This morning showed me how much growing my son has been doing. And then I had to go and revert back, reminding me that age has nothing to do with maturity.
By 6:30 in the morning he was dressed and breaking in his new shoes by sprinting around the hallways of our house. The house is built in a way that allows for walking in a circle from our kitchen to the front hallway to the front room, dining room and back to the kitchen. Repeat as many laps as your race allows.
He accepted my help when pouring cereal. I felt like he was waiting from me to get ready and get out the door as he played with coloring sheets. Wow, quite a role reverasal for your average morning.
Then I started to nag on him. “Five minutes and it’s time to go.” Over and over as I counted down the minutes into a set of closed ears attached to a head and body that would much rather stay home. Yes, I would rather stay home today, too, but there are concequeces. Like lack of money.
I huffed and puffed as I made several trips with bags to the car. And then he screamed when I went to help with shoes. The type of scream that touches the damaging decibel level. I told him that I don’t appreciate the screaming and left the scene that developed into tears. And here we are, once angry dad and one crying pre-schooler.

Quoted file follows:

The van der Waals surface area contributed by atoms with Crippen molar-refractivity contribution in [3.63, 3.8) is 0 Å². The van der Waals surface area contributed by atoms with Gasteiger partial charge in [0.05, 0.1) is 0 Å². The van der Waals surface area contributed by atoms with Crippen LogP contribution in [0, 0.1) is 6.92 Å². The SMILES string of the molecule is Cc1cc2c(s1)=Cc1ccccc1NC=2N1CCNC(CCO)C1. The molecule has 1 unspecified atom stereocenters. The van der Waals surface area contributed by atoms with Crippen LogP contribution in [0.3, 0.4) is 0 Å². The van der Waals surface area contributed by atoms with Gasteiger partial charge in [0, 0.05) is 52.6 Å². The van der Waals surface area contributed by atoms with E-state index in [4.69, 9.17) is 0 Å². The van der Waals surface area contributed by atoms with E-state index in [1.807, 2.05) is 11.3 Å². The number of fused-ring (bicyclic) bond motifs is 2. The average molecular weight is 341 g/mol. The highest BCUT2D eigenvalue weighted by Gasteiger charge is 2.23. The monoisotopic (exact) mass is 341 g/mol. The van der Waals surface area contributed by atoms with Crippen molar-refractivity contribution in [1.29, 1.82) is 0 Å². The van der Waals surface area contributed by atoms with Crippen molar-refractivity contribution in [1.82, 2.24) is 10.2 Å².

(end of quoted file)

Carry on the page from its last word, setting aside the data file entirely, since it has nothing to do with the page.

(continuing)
It ended with me carrying him to the car and driving to pre-school solemnly. Thankfully, my four-year old is an example of forgiveness. As Christians have been taught to pray, “Forgive us our trespasses as we forgive those who trespass against us.”
The drive to school involved the cloud of my faults hanging over the car. I worked to explain to him my apologies. I know he moves on easily. My adult human mind gets in the way and can hang on to things that happen to me. The biggest challenge for me is to forgive myself.
Because I’m at fault by nature. Some call it sin. Some call it selfishness. Call it what you will, I want to be forgive, so I continually work to forgive others.